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Hopped Up wins at Ellensburg Film Festival

Hopped Up Movie Poster
Feature length documentary by Daniel A. Cardenas

I’m blown away that Hopped Up wins at Ellensburg Film Festival! After making a feature-length documentary, these are my final thoughts on production/post. All in all, it took over 5 years to complete. It seems like a long time, but I learned a hell of a lot. Most of it was not really about filmmaking though. I am already looking for another feature to make. I’m not sure if it will be a documentary or a fictional narrative piece. I’m open at this point. Making a feature documentary was my first endeavor into longer format work.

The one thing I regret is not documenting the process by which this film came about. I don’t really want to go back and revisit it all, but the main thing is that it’s completed and it’s scheduled for release on Sept 30th right before the Fresh Hop Ale Festival.

Before we premier the film, I wanted to enter it into several film festivals to see if it would be accepted or even possibly win an award. Just for a little validation. I’m so deep into the film that I really don’t know if it’s that good or not. Actually, I’m not as into the film as my editor, Tony Capelli. He did an awesome job. Keeping his head down during the pandemic editing away doing the very hard work of making sense out of it all. I laid out what I thought the story would be on a beat board, and we kind of just stuck to that and made what we thought was a good story.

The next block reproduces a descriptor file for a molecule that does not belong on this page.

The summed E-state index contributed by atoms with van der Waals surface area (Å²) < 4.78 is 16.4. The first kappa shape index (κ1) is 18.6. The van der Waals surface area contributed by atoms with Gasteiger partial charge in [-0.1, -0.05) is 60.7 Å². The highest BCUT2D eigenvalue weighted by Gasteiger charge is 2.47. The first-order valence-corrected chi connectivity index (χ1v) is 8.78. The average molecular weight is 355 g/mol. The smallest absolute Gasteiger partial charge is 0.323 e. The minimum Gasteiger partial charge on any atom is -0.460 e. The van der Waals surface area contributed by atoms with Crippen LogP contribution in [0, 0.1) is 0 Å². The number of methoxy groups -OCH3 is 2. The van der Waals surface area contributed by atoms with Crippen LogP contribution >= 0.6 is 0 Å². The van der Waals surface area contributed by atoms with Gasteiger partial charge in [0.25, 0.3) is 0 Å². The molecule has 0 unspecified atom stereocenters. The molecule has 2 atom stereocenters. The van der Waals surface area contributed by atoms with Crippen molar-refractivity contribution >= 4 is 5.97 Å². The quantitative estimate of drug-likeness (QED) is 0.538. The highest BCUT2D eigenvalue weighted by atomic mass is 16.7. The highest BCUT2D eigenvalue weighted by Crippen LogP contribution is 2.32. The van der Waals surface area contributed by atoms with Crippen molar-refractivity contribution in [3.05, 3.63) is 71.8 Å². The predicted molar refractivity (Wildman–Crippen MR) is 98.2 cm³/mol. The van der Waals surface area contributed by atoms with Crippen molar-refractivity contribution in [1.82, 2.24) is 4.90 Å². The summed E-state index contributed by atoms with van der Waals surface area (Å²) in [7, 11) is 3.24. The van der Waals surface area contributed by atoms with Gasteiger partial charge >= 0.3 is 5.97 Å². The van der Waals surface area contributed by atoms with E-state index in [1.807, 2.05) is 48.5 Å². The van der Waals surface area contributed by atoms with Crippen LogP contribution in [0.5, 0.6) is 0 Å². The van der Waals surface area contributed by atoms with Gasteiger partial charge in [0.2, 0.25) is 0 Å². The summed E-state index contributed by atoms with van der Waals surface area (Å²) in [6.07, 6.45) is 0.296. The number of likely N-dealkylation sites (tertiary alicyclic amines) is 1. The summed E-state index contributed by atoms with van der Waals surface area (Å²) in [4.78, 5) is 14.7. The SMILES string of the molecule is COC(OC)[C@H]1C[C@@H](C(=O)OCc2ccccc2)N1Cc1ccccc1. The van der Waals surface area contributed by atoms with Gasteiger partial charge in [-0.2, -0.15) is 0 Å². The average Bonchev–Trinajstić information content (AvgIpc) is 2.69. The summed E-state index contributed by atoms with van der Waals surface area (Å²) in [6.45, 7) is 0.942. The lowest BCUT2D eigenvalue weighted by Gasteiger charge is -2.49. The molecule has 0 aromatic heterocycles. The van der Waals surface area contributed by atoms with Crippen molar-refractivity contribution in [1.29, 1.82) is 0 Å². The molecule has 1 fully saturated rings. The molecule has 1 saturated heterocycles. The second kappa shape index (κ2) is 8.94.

The Ellensburg Film Festival accepted the film and gave it an award for Best Feature Documentary. It was a semi-finalist Best PNW (Pacific Northwest) Feature. I’m so thrilled and humbled by the recognition we’ll get from it. My hope is to be well received in the several other festivals it’s entered into as well as sell a few BluRay discs. And, possibly get it picked up by a distributor. We’ll see where we take it. Check out another post here.

Poster for 2021 Ellensburg Film Festival
Poster for 2021 Ellensburg Film Festival

Making a documentary Production Notes- August 2019

by Daniel Cardenas
documentary production notes-August 2019. Hops. Stoup Brewing, Bakerbuilt Works
Lara, Brad, and Robin, owners of Stoup Brewing, Ballard, WA

Making a documentary Production Notes- August 2019